Productivity is the key to boosting profitability

Use efficiency to boost your bottom line

In a physician office, the doctor is the only element that actually generates revenue. Everything and everyone else is overhead, according to Dick Haines, president of Medical Design International in Tucker, GA.

That’s why Haines asserts that the best way for a physician practice to increase its bottom line is to optimize the physician’s ability to produce revenue. Medical Design International is a health care consulting firm that specializes in efficiency and productivity issues. If you’re putting all your energy into reducing expenses, you may be taking the wrong tack, he says.

When Haines conducts a patient-flow and productivity analysis, he encourages doctors to add staff so they can delegate the jobs that don’t de-pend on the physicians’ medical school training.

"Yes, a doctor could replace a nurse and hire an LPN and save $25,000 a year. But if she hires a physician assistant, she could increase productivity and increase revenue by $100,000 a year, or more," Haines says.

Haines gives an example of a physician/surgeon who increased her gross income by $300,000 a year by adding a physician assistant to whom she delegated many examinations.

To increase productivity and your bottom line, first look at what you can do to help the physicians in your practice optimize their time and effectiveness. "To generate revenue, a doctor needs to go from CPT [current procedural terminology] code to CPT code. The more time between the two, the less income he or she has," Haines points out.

Making optimal use of physicians’ time is the best way to generate more revenue for your practice, but it also optimizes a scarce resource in your community by allowing doctors to use their skills on tasks for which they were trained.

"If a doctor has the ability to see six patients an hour and he’s seeing only three an hour, he is robbing the community of a scarce resource," Haines says.

The types of activities on which a physician spends his time can be divided into three categories, Haines explains:

1. Essential tasks.

This is everything physicians went to medical school to learn, but it also may be talking to a young patient about an upcoming football game to establish rapport.

2. Tasks that can be delegated to other staff members.

An example is setting up an injection.

3. Tasks that are time-wasters.

One example is going to the waiting room to get a patient because the nurse is busy.

When time is wasted, there typically are three reasons: poor systems of communication, poor office layout, or inadequate staffing, he says. (For details on how time-motion studies can identify your problem areas, see p. 139.)

"A lot of doctors use the step-out-in-the-hall approach to communication, which doesn’t get the job done very efficiently. If you need to communicate, you need to find another way," Haines says.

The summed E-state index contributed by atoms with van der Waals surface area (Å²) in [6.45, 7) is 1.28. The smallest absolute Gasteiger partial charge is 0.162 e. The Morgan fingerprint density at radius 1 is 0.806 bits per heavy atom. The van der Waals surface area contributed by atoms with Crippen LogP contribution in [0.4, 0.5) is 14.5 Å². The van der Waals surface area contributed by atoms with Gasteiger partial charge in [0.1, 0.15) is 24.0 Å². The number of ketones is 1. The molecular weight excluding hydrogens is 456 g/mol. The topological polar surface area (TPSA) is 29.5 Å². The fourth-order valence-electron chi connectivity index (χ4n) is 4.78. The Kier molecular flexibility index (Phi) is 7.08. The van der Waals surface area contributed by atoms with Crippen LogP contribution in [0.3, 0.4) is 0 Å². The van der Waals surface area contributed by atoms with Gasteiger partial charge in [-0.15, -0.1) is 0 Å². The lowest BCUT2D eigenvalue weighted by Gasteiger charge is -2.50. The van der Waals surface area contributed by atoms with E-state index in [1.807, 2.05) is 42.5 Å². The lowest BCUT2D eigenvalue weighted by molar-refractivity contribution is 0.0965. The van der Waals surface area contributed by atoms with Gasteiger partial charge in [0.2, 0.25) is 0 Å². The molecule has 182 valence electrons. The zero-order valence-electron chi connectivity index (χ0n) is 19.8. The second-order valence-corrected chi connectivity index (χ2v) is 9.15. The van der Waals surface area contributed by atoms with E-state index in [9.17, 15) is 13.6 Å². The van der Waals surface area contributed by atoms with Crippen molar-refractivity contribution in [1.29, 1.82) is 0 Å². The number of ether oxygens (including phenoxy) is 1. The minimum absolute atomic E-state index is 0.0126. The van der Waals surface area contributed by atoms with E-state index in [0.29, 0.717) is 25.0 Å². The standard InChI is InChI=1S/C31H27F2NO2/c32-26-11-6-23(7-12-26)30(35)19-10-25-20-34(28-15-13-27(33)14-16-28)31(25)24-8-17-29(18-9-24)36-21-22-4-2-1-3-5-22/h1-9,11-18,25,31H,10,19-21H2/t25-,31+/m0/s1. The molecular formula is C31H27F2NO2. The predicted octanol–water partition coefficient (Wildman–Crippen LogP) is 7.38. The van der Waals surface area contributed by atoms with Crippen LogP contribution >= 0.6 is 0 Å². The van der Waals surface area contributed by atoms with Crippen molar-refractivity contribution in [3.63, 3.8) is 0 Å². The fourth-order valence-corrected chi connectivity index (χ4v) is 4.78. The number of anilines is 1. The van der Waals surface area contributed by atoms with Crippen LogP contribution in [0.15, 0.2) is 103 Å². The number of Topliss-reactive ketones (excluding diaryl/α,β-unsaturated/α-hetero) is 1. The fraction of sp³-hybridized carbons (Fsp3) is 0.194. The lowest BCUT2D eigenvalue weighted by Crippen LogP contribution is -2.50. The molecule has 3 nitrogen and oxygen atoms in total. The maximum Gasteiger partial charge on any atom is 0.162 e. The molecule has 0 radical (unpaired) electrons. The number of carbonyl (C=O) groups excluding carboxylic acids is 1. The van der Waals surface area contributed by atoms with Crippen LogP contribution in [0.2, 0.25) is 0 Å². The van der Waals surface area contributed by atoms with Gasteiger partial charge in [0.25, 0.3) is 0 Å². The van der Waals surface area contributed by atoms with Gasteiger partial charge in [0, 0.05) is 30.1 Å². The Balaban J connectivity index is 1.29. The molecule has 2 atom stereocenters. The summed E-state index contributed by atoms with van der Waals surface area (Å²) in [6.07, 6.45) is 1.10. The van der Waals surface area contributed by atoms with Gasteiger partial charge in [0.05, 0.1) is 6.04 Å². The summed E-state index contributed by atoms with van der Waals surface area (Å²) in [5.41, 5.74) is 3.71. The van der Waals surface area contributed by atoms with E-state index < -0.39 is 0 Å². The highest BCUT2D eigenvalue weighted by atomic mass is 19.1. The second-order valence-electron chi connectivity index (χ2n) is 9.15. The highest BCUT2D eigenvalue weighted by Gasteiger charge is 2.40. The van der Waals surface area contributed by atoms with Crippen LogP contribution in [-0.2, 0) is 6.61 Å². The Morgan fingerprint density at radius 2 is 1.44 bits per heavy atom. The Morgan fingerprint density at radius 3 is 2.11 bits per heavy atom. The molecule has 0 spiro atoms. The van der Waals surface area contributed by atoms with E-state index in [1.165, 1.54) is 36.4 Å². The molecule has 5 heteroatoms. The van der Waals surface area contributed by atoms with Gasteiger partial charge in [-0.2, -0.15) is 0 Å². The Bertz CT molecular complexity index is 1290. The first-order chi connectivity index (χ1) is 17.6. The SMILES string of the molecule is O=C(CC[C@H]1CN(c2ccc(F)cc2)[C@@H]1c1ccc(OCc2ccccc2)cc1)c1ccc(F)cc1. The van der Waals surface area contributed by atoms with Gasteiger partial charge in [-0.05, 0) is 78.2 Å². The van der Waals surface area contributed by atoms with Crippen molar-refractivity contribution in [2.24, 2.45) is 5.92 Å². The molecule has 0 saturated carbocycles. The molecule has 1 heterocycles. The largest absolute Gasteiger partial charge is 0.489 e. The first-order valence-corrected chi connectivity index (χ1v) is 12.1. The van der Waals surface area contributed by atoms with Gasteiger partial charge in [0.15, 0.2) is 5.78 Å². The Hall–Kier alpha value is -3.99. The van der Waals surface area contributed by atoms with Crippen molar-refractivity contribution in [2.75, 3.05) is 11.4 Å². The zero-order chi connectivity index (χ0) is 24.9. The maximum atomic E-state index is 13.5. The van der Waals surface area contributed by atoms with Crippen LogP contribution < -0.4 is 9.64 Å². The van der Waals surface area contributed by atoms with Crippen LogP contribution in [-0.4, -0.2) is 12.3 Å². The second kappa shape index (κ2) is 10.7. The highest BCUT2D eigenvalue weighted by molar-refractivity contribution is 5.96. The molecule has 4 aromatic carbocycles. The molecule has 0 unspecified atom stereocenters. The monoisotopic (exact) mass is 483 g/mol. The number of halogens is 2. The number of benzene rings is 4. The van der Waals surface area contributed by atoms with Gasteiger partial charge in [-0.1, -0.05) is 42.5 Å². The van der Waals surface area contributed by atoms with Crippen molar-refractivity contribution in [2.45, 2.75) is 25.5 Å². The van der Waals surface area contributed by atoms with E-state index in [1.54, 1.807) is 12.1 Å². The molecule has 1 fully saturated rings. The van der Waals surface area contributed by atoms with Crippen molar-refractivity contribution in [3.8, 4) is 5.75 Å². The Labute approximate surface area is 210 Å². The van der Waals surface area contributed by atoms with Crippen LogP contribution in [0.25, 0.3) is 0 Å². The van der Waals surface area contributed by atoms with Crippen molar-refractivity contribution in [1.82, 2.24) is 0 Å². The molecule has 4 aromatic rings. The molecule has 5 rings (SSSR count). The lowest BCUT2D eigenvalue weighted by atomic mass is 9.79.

Rather than looking for the nurse in between seeing patients, or having the nurse wait for you, recognize that both of you have a job to do and find another way to communicate, Haines says.

This could be through a communication light-signal system, a check-off form for tests and studies, or use of a scribe who takes progress notes and tracks down other staff the physician needs to contact.

"When the systems are set up well, the doctor and staff can establish a rhythm," Haines says.

But interruptions break the rhythm and may throw the entire day out of kilter. For instance, a doctor may come out of an examination room and see several people lined up waiting to get an answer. This means the doctor hasn’t delegated effectively, and the rhythm is about to be broken, he says.

Schedule the interruptions

Doctors should allow interruptions to take place on their schedule, not when it is convenient for their nurses.

Haines suggests having certain times allotted in the doctor’s schedule when he or she can be interrupted for questions. Another way to avoid constant interruptions is to have a triage nurse who is authorized to refill certain prescriptions.

"One reason you have staff is so you can delegate things you don’t need to do. [Delegating to] staff is good, not bad," he says.

Delegating tasks to your staff can increase your efficiency, increase your patient volume, and improve your bottom line.

Despite the fact that some of their peers disapprove, doctors who see a high volume of patients often are popular because they address the issues quickly and effectively. And since they are delegating the tasks they don’t want to do to others, they get more satisfaction out of their practice, Haines says. "High volume doesn’t have to do with money. It’s what you are willing to delegate to others."

Recognize that if you increase the support staff, you’re likely to increase the doctor’s output because physicians won’t have to do jobs that can be delegated effectively. Many of the published staffing ratios don’t distinguish among physicians who see six patients an hour and those who see four. Therefore, the statistics can be misleading, Haines points out.

Coordinate use of space with schedules

For a more efficient operation, organize your space so that physicians and staff do a minimum amount of walking. No one gets anything done when he is walking from place to place.

Also, maximize the use of the space and staff. For instance, one physician may want to come in for 1½ hours twice a week. You’ll make better use of the space if he works three hours one day a week, leaving the space available for other doctors the rest of the week.

Fine-tune the appointment scheduling to maximize output. The appointment schedule governs the doctor’s output, and if it’s in disarray, it can have a negative impact on the doctor’s best use of her time. Avoid double and triple booking. Remember that doctors don’t go faster because they are overbooked.